WTC’s Developer: Rebuilt Trade Center Eyed in 10 Years

Wed September 24, 2003 - Northeast Edition

NEW YORK (AP) After two tumultuous years, World Trade Center (WTC) developer Larry Silverstein is looking ahead.

“Within a 10-year time frame, I fully expect to see the site fully developed,” Silverstein said in an interview at his Fifth Avenue office where a conference room wall was covered with designs for rebuilding the lower Manhattan site.

“The entire development is going to be unlike anything that one could have envisioned prior to 9-11,” the private developer said. Silverstein said he expected rebuilding to proceed without problems —despite an ongoing fight with insurance companies and the concerns of the victims’ families.

The cornerstone for the 1,776-ft. (532.8 m) Freedom Tower should be laid next summer, he said, with its steel structure in place by Sept. 11, 2006.

The tower, centerpiece of the redevelopment, will be the first building to be constructed at Ground Zero. Plans call for a collection of jagged modern buildings with office and retail space, cultural centers, a memorial and transit hub.

Silverstein also reflected on the tumult that followed his July 2001 deal to lease the World Trade Center from the Port Authority of New York and New Jersey, the bi-state agency that owns the property.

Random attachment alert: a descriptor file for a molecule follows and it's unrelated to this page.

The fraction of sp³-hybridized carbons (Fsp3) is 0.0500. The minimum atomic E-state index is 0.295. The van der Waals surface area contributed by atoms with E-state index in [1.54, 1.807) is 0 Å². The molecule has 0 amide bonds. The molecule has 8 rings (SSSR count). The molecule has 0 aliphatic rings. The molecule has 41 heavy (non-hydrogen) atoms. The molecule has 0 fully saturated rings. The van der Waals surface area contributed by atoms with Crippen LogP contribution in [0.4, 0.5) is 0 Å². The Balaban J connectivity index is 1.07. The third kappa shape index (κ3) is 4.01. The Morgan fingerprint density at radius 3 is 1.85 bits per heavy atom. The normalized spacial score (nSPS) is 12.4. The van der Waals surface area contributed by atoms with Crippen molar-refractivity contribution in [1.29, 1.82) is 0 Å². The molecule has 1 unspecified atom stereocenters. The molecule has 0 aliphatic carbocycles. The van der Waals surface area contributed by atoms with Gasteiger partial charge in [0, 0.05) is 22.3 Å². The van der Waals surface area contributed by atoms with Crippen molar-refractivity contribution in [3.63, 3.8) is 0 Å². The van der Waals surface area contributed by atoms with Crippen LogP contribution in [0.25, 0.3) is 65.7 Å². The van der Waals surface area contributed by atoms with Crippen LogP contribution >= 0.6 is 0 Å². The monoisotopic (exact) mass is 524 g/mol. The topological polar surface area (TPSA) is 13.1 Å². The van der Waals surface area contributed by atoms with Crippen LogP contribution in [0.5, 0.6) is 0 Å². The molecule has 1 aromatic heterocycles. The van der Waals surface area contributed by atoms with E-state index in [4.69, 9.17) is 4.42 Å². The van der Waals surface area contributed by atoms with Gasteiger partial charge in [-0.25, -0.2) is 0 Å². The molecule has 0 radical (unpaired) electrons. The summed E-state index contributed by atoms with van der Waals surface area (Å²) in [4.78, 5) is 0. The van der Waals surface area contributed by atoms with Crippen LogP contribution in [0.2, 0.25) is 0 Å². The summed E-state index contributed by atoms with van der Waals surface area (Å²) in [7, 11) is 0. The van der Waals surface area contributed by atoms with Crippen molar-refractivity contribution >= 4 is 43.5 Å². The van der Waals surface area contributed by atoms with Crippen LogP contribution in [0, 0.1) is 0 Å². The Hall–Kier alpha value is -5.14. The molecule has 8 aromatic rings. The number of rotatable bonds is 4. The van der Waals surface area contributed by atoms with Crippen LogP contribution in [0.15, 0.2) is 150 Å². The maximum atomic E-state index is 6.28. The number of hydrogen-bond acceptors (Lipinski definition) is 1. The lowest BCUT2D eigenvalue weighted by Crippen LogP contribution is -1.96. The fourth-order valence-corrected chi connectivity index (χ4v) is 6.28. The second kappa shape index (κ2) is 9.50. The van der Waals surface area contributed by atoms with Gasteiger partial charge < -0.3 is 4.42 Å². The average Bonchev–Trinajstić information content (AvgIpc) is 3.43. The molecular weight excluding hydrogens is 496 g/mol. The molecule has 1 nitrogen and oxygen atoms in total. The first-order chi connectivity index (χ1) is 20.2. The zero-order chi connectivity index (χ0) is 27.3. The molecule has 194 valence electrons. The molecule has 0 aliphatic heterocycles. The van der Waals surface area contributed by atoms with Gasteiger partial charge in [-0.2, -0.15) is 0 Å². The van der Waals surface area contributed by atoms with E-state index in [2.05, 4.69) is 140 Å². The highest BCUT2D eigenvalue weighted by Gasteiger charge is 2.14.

“It’s hard to realize that two years have transpired,” he said. “It seems as if Sept. 11 was the day before yesterday.”

It’s certainly not what Silverstein envisioned when he signed the 99-year lease just six weeks before the attack. The deal assured the once little-known developer a key role in redevelopment.

Silverstein has feuded at times with the site architect, Daniel Libeskind, and managed to bring in his own architect, David Childs, to take the lead role in construction of the Freedom Tower.

But he offered nothing but praise for both, along with the architect for the site’s new commuter rail station, Santiago Calatrava.

“Three gifted architects, world-renowned, with major bodies of work to their credit,” he said.

The hardest part of his job, Silverstein said, remains his meetings with the families of the 2,792 victims killed in lower Manhattan. Many of the survivors were quick to offer opinions or complaints about the redevelopment.

“It’s the single most difficult task in this entire experience,” Silverstein said. “Dealing with the families and their pain and their suffering and their grief. Nothing comes close.”

The most frustrating part of the past two years? Dealing with the various insurance companies involved with the twin towers, a chore that has landed the two sides in court over how much money is owed Silverstein.

The parties disagree over whether the attacks that collapsed the twin 110-story buildings constituted two separate incidents.

Twenty-one insurance companies are arguing in court that the terrorism was a single “occurrence” as defined in the trade center’s policy. If ruled a single occurrence, Silverstein would get $3.5 billion; he believes he’s entitled to $7 billion, saying the attacks were separate incidents.